Encoding a file into MP3 format involves casting away less discernible sounds (those at the extreme levels of human hearing), and each encoder varies slightly in what information it discards–resulting in a difference in sound quality. In addition to variations in quality, the time it takes to encode an MP3 file can also differ from encoder to encoder.

To find the fastest and highest-quality Mac MP3 encoding software, Macworld Lab and a panel of distinguished listeners scrutinized MP3 files generated by three of the most popular encoders on the market–Casady & Greene's SoundJam MP (800/359-4920, ), Proteron's N2MP3 (402/932-3894, ), and Xing Technology's AudioCatalyst (206/674-2700, ). We listened to these files and rated their quality as excellent, fair, or poor. We also measured how long it took for the encoders to do their work. (See the benchmark, "Shrink 'Em Down.")

How We Tested

We began our tests by encoding three audio files featuring three distinct musical styles–classical, as represented by the Allegro Moderato movement of Bach's Violin Concerto no. 1 in A Minor; jazz, in the form of Charlie Hunter's horn- and guitar-rich piece "Ashby Man"; and rock, as practiced by The Who in "Squeeze Box." We measured encoding times for "Ashby Man" at 128 Kbps and 192 Kbps, using an encoding method that produces the best quality each utility is capable of. Once the files were ripped, we used QuickTime 4.0's free QuickTime Player to play them through a Power Macintosh G3 connected to an Atlantic Technology three-way speaker system.

What We Listened For

MP3 makes music files smaller by dropping areas of sound the human ear can't easily distinguish. When a file has been ripped with a quality encoder at a high bit rate, the difference between the MP3 and the source file can be very difficult to hear. Generally the MP3 file will sound less crisp than the original. Cymbals, violins, and high percussive sounds lack brightness–this quality is particularly noticeable in classical music. At lower bit rates, or with poor encoding, you lose even more of the top end and begin to hear distortion and flanging –high frequencies and vocals take on a swooshing kind of sound.

How They Fared

If you're ripping a single track, the fact that one particular encoder is 30 seconds slower than another isn't a terrible burden. However, many users rip entire CDs or CD collections, and that 30 seconds per track quickly adds up. In our tests, we found that SoundJam MP was the swiftest of the bunch. N2MP3 was the slowest–at 128 Kbps it took 1 minute and 23 seconds longer than SoundJam MP to rip our Charlie Hunter audio file, which was 5 minutes and 19 seconds in length. All three encoders offer a best-quality setting, which we used (although SoundJam's is tucked away in a preferences check box).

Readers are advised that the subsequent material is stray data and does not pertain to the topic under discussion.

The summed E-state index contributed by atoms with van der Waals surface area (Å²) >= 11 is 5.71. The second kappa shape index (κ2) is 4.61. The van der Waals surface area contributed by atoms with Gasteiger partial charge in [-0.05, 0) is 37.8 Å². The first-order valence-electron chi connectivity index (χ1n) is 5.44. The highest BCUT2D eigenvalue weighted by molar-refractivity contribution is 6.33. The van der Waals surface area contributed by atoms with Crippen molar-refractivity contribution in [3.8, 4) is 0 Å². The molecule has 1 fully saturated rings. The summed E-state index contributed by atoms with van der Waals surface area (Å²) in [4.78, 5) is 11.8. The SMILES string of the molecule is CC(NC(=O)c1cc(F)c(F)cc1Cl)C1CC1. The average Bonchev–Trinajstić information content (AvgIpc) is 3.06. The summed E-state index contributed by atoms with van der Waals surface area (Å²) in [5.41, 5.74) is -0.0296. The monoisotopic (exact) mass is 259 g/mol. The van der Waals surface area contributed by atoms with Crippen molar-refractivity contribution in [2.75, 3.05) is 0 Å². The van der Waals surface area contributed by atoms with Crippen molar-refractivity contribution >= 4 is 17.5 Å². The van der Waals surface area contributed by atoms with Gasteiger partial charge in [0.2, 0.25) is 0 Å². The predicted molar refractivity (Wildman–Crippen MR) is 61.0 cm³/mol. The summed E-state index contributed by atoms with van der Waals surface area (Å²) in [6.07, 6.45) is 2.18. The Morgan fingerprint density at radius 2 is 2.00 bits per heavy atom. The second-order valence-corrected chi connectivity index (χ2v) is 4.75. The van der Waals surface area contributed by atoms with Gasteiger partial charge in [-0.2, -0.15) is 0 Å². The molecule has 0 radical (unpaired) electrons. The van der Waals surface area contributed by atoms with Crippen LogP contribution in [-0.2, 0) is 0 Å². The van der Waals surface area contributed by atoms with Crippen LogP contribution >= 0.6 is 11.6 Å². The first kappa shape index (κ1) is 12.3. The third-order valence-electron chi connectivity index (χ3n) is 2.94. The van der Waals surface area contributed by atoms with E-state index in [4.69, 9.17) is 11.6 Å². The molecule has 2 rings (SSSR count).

Getting the Right Sound

The time an encoder takes to rip files is important, but the most crucial characteristic of any encoder is the quality of the files it creates. We found that MP3 quality depends a great deal on that of the original file. Our Charlie Hunter track, for example, featured a lot of instruments and a midrange-heavy mix. It's more difficult to distinguish distortion and flanging in this kind of song than in those that feature high frequencies or solo instruments. The Bach track featured greater separation and crisper-sounding instruments–such as a harpsichord and violin–making it easier to hear distortion and flanging. The exposed acoustic-guitar riff that begins the Who track would also potentially suffer distortion from MP3 encoding.

However, despite using the same source files in all our subjective quality tests, we found that the quality of the MP3 files each encoder produced was noticeably different.

Making the Grade

We were least impressed with the fidelity of the SoundJam files–particularly those ripped at 128 Kbps. Even through the thick mix, we could hear flanging on the jazz track. And although SoundJam's 192-Kbps files were an improvement over its lower-bit-rate efforts, they weren't as good as the 192-Kbps files from N2MP3 and AudioCatalyst.

To our surprise, N2MP3, which was the slowest at ripping files, didn't use that extra time to produce the best MP3s in our roundup. Its output was better than that of SoundJam, but its files couldn't compare to those AudioCatalyst ripped–this was the only encoder to receive a rating of Excellent in our subjective quality tests. Even at lower bit rates, AudioCatalyst's files were consistently superior to those SoundJam and N2MP3 ripped.

It will be as clear to you as it was to us: if you're after clean-sounding MP3 files at an affordable price, and you don't mind sacrificing several extra seconds per track during the encoding process, AudioCatalyst 2.0 is your best choice.

N2MP3 1.0.2

3.5 mice